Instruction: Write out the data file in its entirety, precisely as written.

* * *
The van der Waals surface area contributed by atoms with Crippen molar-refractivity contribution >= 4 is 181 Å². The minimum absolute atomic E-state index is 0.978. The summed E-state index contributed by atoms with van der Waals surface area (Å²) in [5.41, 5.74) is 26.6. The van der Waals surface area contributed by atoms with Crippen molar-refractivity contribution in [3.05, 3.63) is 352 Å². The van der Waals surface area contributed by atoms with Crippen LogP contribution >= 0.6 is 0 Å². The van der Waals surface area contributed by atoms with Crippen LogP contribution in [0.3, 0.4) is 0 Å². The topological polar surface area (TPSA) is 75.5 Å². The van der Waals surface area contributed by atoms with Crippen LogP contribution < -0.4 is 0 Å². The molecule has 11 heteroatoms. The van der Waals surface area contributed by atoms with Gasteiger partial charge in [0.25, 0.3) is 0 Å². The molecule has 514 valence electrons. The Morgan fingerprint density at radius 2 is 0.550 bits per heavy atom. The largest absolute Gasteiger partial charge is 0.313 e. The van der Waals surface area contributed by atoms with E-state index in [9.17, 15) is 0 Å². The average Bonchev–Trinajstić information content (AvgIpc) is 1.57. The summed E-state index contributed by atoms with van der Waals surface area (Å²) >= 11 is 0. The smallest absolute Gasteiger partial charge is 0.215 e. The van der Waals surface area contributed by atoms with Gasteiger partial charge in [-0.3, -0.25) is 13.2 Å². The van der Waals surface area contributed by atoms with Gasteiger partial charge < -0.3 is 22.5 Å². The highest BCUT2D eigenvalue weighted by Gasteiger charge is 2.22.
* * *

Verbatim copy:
The van der Waals surface area contributed by atoms with Crippen molar-refractivity contribution >= 4 is 181 Å². The minimum absolute atomic E-state index is 0.978. The summed E-state index contributed by atoms with van der Waals surface area (Å²) in [5.41, 5.74) is 26.6. The van der Waals surface area contributed by atoms with Crippen molar-refractivity contribution in [3.05, 3.63) is 352 Å². The van der Waals surface area contributed by atoms with Crippen LogP contribution >= 0.6 is 0 Å². The van der Waals surface area contributed by atoms with Crippen LogP contribution in [0.3, 0.4) is 0 Å². The topological polar surface area (TPSA) is 75.5 Å². The van der Waals surface area contributed by atoms with Crippen LogP contribution < -0.4 is 0 Å². The molecule has 11 heteroatoms. The van der Waals surface area contributed by atoms with Gasteiger partial charge in [0.25, 0.3) is 0 Å². The molecule has 514 valence electrons. The Morgan fingerprint density at radius 2 is 0.550 bits per heavy atom. The largest absolute Gasteiger partial charge is 0.313 e. The van der Waals surface area contributed by atoms with E-state index in [9.17, 15) is 0 Å². The average Bonchev–Trinajstić information content (AvgIpc) is 1.57. The summed E-state index contributed by atoms with van der Waals surface area (Å²) >= 11 is 0. The smallest absolute Gasteiger partial charge is 0.215 e. The van der Waals surface area contributed by atoms with Gasteiger partial charge in [-0.3, -0.25) is 13.2 Å². The van der Waals surface area contributed by atoms with Gasteiger partial charge < -0.3 is 22.5 Å². The highest BCUT2D eigenvalue weighted by Gasteiger charge is 2.22.